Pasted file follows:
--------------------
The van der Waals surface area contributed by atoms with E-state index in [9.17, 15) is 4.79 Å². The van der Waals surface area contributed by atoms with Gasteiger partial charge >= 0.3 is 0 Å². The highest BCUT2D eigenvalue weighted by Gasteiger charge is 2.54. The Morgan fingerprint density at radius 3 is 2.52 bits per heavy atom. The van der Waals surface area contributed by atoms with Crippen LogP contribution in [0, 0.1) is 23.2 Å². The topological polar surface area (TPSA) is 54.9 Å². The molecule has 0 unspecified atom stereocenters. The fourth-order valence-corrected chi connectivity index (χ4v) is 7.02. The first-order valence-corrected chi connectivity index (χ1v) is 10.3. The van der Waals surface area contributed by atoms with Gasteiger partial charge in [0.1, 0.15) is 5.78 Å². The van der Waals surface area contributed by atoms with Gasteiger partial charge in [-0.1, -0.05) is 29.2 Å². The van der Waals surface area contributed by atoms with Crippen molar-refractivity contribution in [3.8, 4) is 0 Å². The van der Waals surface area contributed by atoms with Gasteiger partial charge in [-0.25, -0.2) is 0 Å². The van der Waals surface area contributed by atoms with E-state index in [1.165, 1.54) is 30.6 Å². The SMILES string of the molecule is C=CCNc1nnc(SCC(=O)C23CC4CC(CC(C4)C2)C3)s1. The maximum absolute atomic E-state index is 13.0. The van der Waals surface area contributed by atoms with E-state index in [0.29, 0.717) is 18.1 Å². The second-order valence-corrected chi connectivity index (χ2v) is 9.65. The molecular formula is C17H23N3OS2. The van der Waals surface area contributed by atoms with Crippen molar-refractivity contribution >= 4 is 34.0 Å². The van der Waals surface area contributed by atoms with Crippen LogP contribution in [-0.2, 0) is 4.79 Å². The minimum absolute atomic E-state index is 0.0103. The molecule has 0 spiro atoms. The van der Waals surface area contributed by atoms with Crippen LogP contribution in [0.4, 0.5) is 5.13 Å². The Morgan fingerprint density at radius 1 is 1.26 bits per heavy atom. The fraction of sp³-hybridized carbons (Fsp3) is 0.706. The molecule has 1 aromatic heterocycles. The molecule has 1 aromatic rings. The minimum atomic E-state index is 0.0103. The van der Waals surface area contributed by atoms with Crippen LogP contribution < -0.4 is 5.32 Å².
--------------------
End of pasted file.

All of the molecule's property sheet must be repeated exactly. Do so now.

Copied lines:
The van der Waals surface area contributed by atoms with E-state index in [9.17, 15) is 4.79 Å². The van der Waals surface area contributed by atoms with Gasteiger partial charge >= 0.3 is 0 Å². The highest BCUT2D eigenvalue weighted by Gasteiger charge is 2.54. The Morgan fingerprint density at radius 3 is 2.52 bits per heavy atom. The van der Waals surface area contributed by atoms with Crippen LogP contribution in [0, 0.1) is 23.2 Å². The topological polar surface area (TPSA) is 54.9 Å². The molecule has 0 unspecified atom stereocenters. The fourth-order valence-corrected chi connectivity index (χ4v) is 7.02. The first-order valence-corrected chi connectivity index (χ1v) is 10.3. The van der Waals surface area contributed by atoms with Gasteiger partial charge in [0.1, 0.15) is 5.78 Å². The van der Waals surface area contributed by atoms with Gasteiger partial charge in [-0.1, -0.05) is 29.2 Å². The van der Waals surface area contributed by atoms with Crippen molar-refractivity contribution in [3.8, 4) is 0 Å². The van der Waals surface area contributed by atoms with Gasteiger partial charge in [-0.25, -0.2) is 0 Å². The van der Waals surface area contributed by atoms with E-state index in [1.165, 1.54) is 30.6 Å². The SMILES string of the molecule is C=CCNc1nnc(SCC(=O)C23CC4CC(CC(C4)C2)C3)s1. The maximum absolute atomic E-state index is 13.0. The van der Waals surface area contributed by atoms with E-state index in [0.29, 0.717) is 18.1 Å². The second-order valence-corrected chi connectivity index (χ2v) is 9.65. The molecular formula is C17H23N3OS2. The van der Waals surface area contributed by atoms with Crippen molar-refractivity contribution >= 4 is 34.0 Å². The van der Waals surface area contributed by atoms with Crippen LogP contribution in [-0.2, 0) is 4.79 Å². The minimum absolute atomic E-state index is 0.0103. The molecule has 0 spiro atoms. The van der Waals surface area contributed by atoms with Crippen LogP contribution in [0.4, 0.5) is 5.13 Å². The Morgan fingerprint density at radius 1 is 1.26 bits per heavy atom. The fraction of sp³-hybridized carbons (Fsp3) is 0.706. The molecule has 1 aromatic heterocycles. The molecule has 1 aromatic rings. The minimum atomic E-state index is 0.0103. The van der Waals surface area contributed by atoms with Crippen LogP contribution < -0.4 is 5.32 Å².